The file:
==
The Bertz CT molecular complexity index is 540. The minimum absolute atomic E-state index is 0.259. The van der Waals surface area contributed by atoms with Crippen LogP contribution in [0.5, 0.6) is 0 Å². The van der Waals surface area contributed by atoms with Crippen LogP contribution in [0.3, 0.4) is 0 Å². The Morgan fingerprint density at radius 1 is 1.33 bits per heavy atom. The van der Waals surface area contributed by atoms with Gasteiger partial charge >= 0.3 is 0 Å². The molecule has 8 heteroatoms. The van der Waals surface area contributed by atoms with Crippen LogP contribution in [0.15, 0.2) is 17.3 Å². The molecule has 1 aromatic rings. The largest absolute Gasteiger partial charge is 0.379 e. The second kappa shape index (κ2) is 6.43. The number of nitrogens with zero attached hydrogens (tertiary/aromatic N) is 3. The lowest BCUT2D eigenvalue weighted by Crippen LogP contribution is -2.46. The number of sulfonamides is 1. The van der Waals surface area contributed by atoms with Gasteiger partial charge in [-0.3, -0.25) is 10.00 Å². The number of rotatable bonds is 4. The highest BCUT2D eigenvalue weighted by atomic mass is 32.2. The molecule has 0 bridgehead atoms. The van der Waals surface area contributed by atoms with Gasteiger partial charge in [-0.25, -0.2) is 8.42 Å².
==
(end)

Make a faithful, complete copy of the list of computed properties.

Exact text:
The Bertz CT molecular complexity index is 540. The minimum absolute atomic E-state index is 0.259. The van der Waals surface area contributed by atoms with Crippen LogP contribution in [0.5, 0.6) is 0 Å². The van der Waals surface area contributed by atoms with Crippen LogP contribution in [0.3, 0.4) is 0 Å². The Morgan fingerprint density at radius 1 is 1.33 bits per heavy atom. The van der Waals surface area contributed by atoms with Gasteiger partial charge >= 0.3 is 0 Å². The molecule has 8 heteroatoms. The van der Waals surface area contributed by atoms with Crippen LogP contribution in [0.15, 0.2) is 17.3 Å². The molecule has 1 aromatic rings. The largest absolute Gasteiger partial charge is 0.379 e. The second kappa shape index (κ2) is 6.43. The number of nitrogens with zero attached hydrogens (tertiary/aromatic N) is 3. The lowest BCUT2D eigenvalue weighted by Crippen LogP contribution is -2.46. The number of sulfonamides is 1. The van der Waals surface area contributed by atoms with Gasteiger partial charge in [-0.3, -0.25) is 10.00 Å². The number of rotatable bonds is 4. The highest BCUT2D eigenvalue weighted by atomic mass is 32.2. The molecule has 0 bridgehead atoms. The van der Waals surface area contributed by atoms with Gasteiger partial charge in [-0.25, -0.2) is 8.42 Å².